Platform Capitalism and Platform Labor: Gender, Precarity, and Resistance Part 2

When:
October 29, 2021 @ 3:00 pm – 5:00 pm
2021-10-29T15:00:00-04:00
2021-10-29T17:00:00-04:00

Platform Capitalism and Platform Labor: Gender, Precarity, and Resistance

Friday, October 29, 2021 | 3PM-5PM EDT
*Please register HERE in advance for this virtual event

This event is chaired by Yoonkyung Lee (Sociology, U of T)

SPEAKER 1
Juliet Schor, “Interrogating the Uberization Narrative: Heterogeneity in the Platform Labor Force”

Abstract:
The dominant narrative in the platform literature is Uberization—a large, predatory platform that eliminates competitors, progressively squeezes and exploits workers, and uses technology to enact algorithmic control. In this talk I will interrogate the Uberization narrative. Relying on more than a decade of research across a variety of platforms I will present an account which stresses heterogeneity “up and down the line.” While aspects of the Uberization narrative are undoubtedly correct, the presence of considerable heterogeneity across and within platforms workers suggests the need for a more complex and dynamic theorization. Taking account of heterogeneity reveals diverse worker experiences, continuous changes in apps and platform policies, and ongoing tensions in the dominant social relations that comprise platforms.

Bio:
Juliet Schor is an economist and Professor of Sociology at Boston College. Schor’s research focuses on work, consumption, and climate change. A graduate of Wesleyan University, Schor received her Ph.D. in economics at the University of Massachusetts. Before joining Boston College, she taught at Harvard University for 17 years. In 2020 she published After the Gig: How the Sharing Economy Got Hijacked and How to Win it Back (University of California Press 2020), which won the Porchlight Management and Workplace Culture Book of the Year. Schor’s previous books include the national best-seller The Overworked American: The Unexpected Decline of Leisure, The Overspent American: Why We Want What We Don’t Need, and True Wealth: How and Why Millions of Americans are Creating a Time-Rich, Ecologically Light, Small-Scale, High-Satisfaction Economy.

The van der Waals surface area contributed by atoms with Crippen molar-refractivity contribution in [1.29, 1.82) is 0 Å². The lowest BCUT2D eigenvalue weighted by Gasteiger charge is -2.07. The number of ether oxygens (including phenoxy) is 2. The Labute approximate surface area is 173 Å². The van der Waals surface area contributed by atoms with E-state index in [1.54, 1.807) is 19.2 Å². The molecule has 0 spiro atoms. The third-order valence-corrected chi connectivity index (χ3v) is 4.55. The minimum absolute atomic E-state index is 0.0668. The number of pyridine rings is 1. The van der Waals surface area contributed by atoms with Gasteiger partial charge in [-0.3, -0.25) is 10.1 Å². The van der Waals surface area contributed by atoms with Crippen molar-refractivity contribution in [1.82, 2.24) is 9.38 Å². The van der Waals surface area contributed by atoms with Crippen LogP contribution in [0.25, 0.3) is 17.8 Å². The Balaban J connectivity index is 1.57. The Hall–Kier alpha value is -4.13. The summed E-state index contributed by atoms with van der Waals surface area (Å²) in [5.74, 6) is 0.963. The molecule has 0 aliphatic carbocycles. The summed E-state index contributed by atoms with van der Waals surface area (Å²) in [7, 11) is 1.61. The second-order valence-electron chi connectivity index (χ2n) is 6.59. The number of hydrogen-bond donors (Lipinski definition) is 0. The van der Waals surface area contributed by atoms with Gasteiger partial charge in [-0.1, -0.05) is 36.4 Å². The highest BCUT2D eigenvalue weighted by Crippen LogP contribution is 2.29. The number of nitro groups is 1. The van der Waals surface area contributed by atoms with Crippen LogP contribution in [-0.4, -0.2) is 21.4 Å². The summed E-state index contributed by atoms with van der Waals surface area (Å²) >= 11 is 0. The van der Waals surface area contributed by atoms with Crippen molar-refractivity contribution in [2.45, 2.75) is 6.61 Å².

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SPEAKER 2

Ya-Wen Lei, “Delivering Solidarity: Platform Architecture and Collective Contention in China’s Platform Economy”

Abstract:
This study examines how and when labor control and management leads to collective resistance in China’s food-delivery platform economy. I develop the concept of “platform architecture” to examine the technological, legal, and organizational aspects of control and management in the labor process and the variable relationships between them. Analyzing 68 in-depth interviews, ethnographic data, and 87 cases of strikes and protests, I compare the platform architecture of service and gig platforms and examine the relationship between their respective architecture and labor contention. I argue that specific differences in platform architecture diffuse or heighten collective contention. Within the service platform, technological control and management generates work dissatisfaction, but the legal and organizational dimensions contain grievances and reduce the appeal of, and spaces for, collective contention. Conversely, within the gig platform, all three dimensions of platform architecture reinforce one another, escalating grievances, enhancing the appeal of collective contention, and providing spaces for mobilizing solidarity and collective action. As a result, gig platform couriers are more likely to consider their work relations exploitative and to mobilize contention, despite facing higher barriers to collective action due to the atomization of their work.

Bio:
Ya-Wen Lei is Associate Professor in the Department of Sociology at Harvard University, and is affiliated with the Fairbank Center for Chinese Studies and the Weatherhead Center for International Affairs. She is the author of The Contentious Public Sphere: Law, Media and Authoritarian Rule in China (Princeton University Press, 2018). Her articles have appeared in American Journal of Sociology, American Sociological Review, The China Quarterly, Law & Society Review, Socius, and Political Communication. At this moment, she is finishing her second book manuscript tentatively entitled Upgrading the Nation: Promise and Peril of Techno-Developmentalism in China (Under Contract with Princeton University Press).


This virtual event is presented by the Korean Office for Research and Education (KORE) which is funded by the Academy of Korean Studies. This event is co-organized by the Centre for the Study of Korea (CSK) at University of Toronto.

View the PDF version of the event poster.